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Localis, in partnership with Capita Symonds, has published a major report on the future of local public service delivery.
Localis supported and advised on the Kent Health Commission’s report on how Kent could take advantage of the reforms set out in Equity and Excellence: Liberating the NHS.
Localis, in partnership with the Local Government Association, has produced a short report looking at shared management schemes between different local authorities.
Localis has contributed to a collection of essays seeking to bring together evidence on what mayoral governance could do for our cities.
This pamphlet, as part of our Big Society series, offers practical suggestions for reforming and improving the way in which waste management and cleansing is carried out in local government, and exploring the applicability of nudge theory.
Localis in association with Mears and Essex County Council have produced a report on the future role of councils as strategic commissioners.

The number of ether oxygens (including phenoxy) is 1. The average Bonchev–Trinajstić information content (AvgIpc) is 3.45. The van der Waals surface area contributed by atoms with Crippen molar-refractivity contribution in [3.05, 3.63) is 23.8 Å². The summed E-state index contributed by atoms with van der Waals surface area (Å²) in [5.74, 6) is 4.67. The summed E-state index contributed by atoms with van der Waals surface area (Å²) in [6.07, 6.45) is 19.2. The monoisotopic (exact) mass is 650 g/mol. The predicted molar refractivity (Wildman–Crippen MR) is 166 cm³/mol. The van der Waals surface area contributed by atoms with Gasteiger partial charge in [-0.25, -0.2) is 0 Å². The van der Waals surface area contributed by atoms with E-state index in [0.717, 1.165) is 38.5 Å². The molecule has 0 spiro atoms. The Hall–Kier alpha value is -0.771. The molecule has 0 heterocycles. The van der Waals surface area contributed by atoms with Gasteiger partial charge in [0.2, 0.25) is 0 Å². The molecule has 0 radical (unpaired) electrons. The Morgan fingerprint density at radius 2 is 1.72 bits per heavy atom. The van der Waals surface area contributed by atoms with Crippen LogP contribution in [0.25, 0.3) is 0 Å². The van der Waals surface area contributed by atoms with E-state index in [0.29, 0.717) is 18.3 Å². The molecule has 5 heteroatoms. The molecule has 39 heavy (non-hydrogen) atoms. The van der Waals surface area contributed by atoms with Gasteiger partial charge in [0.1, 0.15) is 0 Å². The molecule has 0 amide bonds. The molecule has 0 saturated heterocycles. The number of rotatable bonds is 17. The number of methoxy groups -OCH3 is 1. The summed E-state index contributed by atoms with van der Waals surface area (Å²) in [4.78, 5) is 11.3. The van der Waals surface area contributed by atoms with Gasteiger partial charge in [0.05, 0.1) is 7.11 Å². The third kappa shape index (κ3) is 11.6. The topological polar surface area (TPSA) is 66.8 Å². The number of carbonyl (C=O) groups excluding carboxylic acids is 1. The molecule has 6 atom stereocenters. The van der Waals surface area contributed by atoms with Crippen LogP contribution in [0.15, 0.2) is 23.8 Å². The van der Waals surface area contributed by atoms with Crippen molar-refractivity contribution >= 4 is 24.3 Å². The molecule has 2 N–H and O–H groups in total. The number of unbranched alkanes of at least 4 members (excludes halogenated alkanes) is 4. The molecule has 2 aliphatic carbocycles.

Localis in partnership with Surrey CC have published the next pamphlet in the Big Society series, examining the innovative approaches to delivering the Big Society in Surrey and the lessons for other local authorities.
Localis have published the first in a series of pamphlets on the Big Society. Barnet’s Big Society: a practical perspective from local government, a collaborative effort between Localis and Barnet, outlines Barnet’s interpretation of the Big Society and what it means for local government, and highlights a range of innovative case studies of the Big Society in action from across the borough.
A pivotal aspect of a shift to genuine localism, or ‘Total Place Lite’? The contributions to this Policy Platform by Peter Martin, Leader of Essex County Council, and Chris Williamson, Shadow Parliamentary Under-Secretary of State for Communities and Local Government, outline both views on the Coalition Government’s ‘Community Budget’ policy, announced as part of the Comprehensive Spending Review last October.
A new report and survey by Localis says that councils will have to deliver better services for less money, and that a salami-slicing, business as usual approach will not suffice. Councils must think radically about how they support and empower their residents and introduce new service delivery models.